In a recent YouTube video (https://m.youtube.com/watch?list=PLat-xnvKxIeL_ 9yKl8ytQ8tp6r5gmwUKZ&v=mZ4a84K-3r4), Alexander Sokolov, a Russian science writer, made some negative comments about my book Forbidden Archeology, in which I document archeological evidence for extreme human antiquity. A reader of mine in Russia translated Sokolov’s remarks from Russian to English, sent them to me, and asked what I had to say. I normally do not reply to every critic. If I did, I would have no time for anything else. But in this case I made an exception.
First of all, I think Sokolov is entitled to his opinions about the book, as is every reader. The abridged edition of Forbidden Archeology (titled The Hidden History of the Human Race) was published in Russian some years ago. To the annoyance of Sokolov, many people in Russia have read the book, and some of them refer to evidence from it in discussions about human origins and antiquity. For those who have already read the book and agree with its central thesis, I doubt that Sokolov’s negative statements will persuade them to give up their own commitment to the idea of extreme human antiquity. As for those who have not read the book, perhaps some may be influenced by Sokolov’s statements to avoid the book. After all, there are people who prefer to let others do their thinking for them. But fortunately there are many more people who prefer to make their own judgments. Sokolov is to be thanked for drawing their attention to my controversial book.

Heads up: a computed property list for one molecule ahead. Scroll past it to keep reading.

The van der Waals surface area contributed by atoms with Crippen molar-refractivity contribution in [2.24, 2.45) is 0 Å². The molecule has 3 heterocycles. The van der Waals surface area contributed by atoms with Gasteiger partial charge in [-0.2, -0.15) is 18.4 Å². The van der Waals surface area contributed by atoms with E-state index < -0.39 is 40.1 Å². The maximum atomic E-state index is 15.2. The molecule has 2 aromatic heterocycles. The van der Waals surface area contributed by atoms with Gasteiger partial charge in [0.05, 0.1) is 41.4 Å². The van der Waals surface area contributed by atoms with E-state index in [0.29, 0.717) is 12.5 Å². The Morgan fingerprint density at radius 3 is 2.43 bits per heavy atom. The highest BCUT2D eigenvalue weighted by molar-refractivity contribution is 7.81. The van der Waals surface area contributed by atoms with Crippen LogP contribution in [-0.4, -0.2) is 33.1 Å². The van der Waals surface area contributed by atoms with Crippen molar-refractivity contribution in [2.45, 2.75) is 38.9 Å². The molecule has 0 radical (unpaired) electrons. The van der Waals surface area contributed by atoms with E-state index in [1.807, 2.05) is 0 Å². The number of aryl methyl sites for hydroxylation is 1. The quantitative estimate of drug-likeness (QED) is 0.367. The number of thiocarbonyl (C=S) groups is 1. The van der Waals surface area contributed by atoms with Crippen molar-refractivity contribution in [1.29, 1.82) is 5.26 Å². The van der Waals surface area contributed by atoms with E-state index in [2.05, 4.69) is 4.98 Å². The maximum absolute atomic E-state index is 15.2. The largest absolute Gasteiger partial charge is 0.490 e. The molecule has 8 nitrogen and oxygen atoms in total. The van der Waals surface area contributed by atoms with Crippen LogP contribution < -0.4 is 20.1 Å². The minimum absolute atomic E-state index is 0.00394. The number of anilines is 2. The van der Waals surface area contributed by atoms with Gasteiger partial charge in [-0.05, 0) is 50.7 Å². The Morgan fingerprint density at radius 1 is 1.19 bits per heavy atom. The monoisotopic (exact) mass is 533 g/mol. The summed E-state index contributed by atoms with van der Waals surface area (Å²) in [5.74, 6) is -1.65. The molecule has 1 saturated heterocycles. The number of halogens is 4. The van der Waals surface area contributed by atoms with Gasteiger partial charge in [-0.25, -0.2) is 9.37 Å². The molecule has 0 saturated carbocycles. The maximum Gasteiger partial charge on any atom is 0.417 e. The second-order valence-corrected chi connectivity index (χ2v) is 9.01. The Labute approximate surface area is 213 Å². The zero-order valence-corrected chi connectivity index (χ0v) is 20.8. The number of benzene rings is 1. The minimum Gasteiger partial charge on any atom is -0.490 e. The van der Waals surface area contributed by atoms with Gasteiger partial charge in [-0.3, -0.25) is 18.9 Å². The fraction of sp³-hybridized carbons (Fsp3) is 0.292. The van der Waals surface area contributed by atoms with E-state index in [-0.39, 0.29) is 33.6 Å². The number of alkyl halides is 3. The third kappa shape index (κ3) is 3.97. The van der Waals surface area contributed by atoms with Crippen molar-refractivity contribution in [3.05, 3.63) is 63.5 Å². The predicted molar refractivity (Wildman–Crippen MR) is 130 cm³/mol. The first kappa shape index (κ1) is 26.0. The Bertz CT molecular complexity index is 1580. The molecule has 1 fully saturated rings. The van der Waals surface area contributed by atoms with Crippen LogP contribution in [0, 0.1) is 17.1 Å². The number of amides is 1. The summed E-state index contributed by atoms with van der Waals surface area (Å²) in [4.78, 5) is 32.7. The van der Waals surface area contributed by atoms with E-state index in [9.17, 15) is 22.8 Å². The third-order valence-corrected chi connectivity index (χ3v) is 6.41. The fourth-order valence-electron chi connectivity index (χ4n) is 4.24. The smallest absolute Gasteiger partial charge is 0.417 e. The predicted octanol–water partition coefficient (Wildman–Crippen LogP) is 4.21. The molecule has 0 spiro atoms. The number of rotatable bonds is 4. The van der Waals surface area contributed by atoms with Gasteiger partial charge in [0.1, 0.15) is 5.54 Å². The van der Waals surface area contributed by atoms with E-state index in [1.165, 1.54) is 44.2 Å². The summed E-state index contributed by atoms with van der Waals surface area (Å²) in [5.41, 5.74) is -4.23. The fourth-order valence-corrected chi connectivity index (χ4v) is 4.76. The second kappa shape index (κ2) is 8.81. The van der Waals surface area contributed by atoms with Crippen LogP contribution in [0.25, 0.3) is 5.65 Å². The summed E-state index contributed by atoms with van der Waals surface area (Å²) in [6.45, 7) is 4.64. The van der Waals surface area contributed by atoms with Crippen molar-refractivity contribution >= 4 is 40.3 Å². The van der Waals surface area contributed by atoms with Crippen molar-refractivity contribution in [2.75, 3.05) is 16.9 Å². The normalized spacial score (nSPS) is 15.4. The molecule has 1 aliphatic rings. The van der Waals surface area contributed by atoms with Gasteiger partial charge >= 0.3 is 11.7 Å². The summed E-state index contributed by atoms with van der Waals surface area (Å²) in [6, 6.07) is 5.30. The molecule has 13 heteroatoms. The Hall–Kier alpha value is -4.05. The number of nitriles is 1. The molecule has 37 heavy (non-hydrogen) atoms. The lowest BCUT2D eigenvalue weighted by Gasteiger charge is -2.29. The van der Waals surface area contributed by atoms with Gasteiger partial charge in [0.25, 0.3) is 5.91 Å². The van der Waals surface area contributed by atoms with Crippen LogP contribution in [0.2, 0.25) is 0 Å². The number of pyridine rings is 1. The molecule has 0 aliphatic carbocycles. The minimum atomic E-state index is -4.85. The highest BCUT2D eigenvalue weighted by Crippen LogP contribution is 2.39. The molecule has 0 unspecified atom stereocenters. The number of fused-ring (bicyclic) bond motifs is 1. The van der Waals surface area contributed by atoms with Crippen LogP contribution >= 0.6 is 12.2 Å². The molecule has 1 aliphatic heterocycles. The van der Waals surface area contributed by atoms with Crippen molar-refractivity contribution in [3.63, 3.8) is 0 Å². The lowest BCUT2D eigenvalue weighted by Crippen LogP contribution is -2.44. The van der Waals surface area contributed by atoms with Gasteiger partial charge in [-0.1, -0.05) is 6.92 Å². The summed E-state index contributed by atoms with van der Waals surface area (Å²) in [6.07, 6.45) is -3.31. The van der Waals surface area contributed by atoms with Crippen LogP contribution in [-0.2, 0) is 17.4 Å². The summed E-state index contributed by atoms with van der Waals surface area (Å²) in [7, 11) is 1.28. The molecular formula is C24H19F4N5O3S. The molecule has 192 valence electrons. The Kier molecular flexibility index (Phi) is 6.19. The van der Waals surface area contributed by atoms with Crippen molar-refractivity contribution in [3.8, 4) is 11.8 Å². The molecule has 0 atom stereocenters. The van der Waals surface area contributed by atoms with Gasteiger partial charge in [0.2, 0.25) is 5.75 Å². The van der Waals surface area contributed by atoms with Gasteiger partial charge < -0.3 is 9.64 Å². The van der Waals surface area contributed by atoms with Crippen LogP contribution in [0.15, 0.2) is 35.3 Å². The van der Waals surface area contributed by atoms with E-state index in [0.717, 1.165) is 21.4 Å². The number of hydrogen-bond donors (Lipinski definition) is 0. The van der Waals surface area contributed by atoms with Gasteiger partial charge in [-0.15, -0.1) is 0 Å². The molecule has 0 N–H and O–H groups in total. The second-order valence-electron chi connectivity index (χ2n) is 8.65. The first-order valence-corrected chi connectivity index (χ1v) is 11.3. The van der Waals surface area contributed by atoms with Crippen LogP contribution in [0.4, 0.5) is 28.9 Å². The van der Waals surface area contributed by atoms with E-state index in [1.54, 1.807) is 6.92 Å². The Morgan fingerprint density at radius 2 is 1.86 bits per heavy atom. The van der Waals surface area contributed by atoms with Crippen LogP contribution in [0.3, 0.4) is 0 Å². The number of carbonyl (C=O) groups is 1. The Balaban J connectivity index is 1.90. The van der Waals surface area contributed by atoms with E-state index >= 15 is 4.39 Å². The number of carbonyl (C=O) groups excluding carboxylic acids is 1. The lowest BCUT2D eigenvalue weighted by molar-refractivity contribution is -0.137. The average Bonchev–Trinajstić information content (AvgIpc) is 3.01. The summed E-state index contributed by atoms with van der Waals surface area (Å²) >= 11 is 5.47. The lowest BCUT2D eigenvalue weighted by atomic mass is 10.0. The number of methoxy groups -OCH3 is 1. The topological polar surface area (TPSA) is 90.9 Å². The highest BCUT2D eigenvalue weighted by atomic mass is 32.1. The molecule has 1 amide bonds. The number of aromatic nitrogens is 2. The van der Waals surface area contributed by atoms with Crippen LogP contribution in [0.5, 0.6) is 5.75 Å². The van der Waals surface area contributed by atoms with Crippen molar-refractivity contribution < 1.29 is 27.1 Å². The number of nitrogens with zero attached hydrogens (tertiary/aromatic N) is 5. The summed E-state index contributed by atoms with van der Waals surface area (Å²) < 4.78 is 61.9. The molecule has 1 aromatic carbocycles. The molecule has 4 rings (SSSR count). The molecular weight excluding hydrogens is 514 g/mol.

Among the many tendentious, biased statements Sokolov makes about the book in his video, there is one that is actually quite reasonable: “If anyone thinks that I am tendentious, biased, that in the book there is something that I have concealed, the book is available, you can buy it or find it somewhere and make sure that the examples I have cited from the amusing collection of Cremo and Thompson are quite ordinary.” Any person who has not yet read the book should do exactly as Sokolov advises. Get the book and read it. They will definitely find some things that Sokolov has concealed.
Sokolov discusses only the anomalously old human skeletal remains included in the book. His main objection is that the original discoveries were made by ordinary people (such as miners, school teachers, etc.) and were only later brought to the attention of scientists (who, after careful study, took them as evidence for extreme human antiquity). Sokolov conceals the fact that many of the discoveries that one finds in the current textbooks of archaeology were also made by ordinary people. For example, ordinary workmen made the discovery of the first Neanderthal skeleton in Germany. Only later did the discovery come to the attention of scientists. Also in Germany, the famous Heidelberg jaw was discovered in 1907 by miners. Miners and other ordinary people in South Africa first discovered many specimens of Australopithecus. For example in 1938, a schoolboy named Gert Terblanche found fossil bones of a robust australopithecine at Kromdraai. If Sokolov is going to be consistent, he should also reject all of these discoveries.